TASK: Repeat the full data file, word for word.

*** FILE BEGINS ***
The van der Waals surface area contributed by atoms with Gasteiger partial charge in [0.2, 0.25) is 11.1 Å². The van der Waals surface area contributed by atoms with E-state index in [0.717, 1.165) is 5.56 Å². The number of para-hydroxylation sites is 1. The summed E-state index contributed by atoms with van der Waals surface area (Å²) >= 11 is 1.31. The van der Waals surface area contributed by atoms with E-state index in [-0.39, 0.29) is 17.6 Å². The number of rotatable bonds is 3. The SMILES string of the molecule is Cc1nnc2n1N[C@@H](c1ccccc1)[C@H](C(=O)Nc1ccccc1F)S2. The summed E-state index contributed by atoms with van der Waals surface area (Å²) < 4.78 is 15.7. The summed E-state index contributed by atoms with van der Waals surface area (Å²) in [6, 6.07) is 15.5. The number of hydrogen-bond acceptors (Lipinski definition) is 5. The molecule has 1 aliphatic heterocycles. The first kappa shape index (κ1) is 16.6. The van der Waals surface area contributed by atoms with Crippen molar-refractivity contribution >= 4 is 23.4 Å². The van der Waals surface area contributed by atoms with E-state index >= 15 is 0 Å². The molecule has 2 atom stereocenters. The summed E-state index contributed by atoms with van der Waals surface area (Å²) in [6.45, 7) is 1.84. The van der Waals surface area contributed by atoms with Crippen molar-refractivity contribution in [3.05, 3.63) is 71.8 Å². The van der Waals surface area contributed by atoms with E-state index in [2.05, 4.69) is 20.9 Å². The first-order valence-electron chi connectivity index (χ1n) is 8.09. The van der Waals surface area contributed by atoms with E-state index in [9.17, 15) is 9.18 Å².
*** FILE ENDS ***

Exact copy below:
The van der Waals surface area contributed by atoms with Gasteiger partial charge in [0.2, 0.25) is 11.1 Å². The van der Waals surface area contributed by atoms with E-state index in [0.717, 1.165) is 5.56 Å². The number of para-hydroxylation sites is 1. The summed E-state index contributed by atoms with van der Waals surface area (Å²) >= 11 is 1.31. The van der Waals surface area contributed by atoms with E-state index in [-0.39, 0.29) is 17.6 Å². The number of rotatable bonds is 3. The SMILES string of the molecule is Cc1nnc2n1N[C@@H](c1ccccc1)[C@H](C(=O)Nc1ccccc1F)S2. The summed E-state index contributed by atoms with van der Waals surface area (Å²) < 4.78 is 15.7. The summed E-state index contributed by atoms with van der Waals surface area (Å²) in [6, 6.07) is 15.5. The number of hydrogen-bond acceptors (Lipinski definition) is 5. The molecule has 1 aliphatic heterocycles. The first kappa shape index (κ1) is 16.6. The van der Waals surface area contributed by atoms with Crippen molar-refractivity contribution >= 4 is 23.4 Å². The van der Waals surface area contributed by atoms with E-state index >= 15 is 0 Å². The molecule has 2 atom stereocenters. The summed E-state index contributed by atoms with van der Waals surface area (Å²) in [6.45, 7) is 1.84. The van der Waals surface area contributed by atoms with Crippen molar-refractivity contribution in [3.05, 3.63) is 71.8 Å². The van der Waals surface area contributed by atoms with E-state index in [2.05, 4.69) is 20.9 Å². The first-order valence-electron chi connectivity index (χ1n) is 8.09. The van der Waals surface area contributed by atoms with E-state index in [9.17, 15) is 9.18 Å².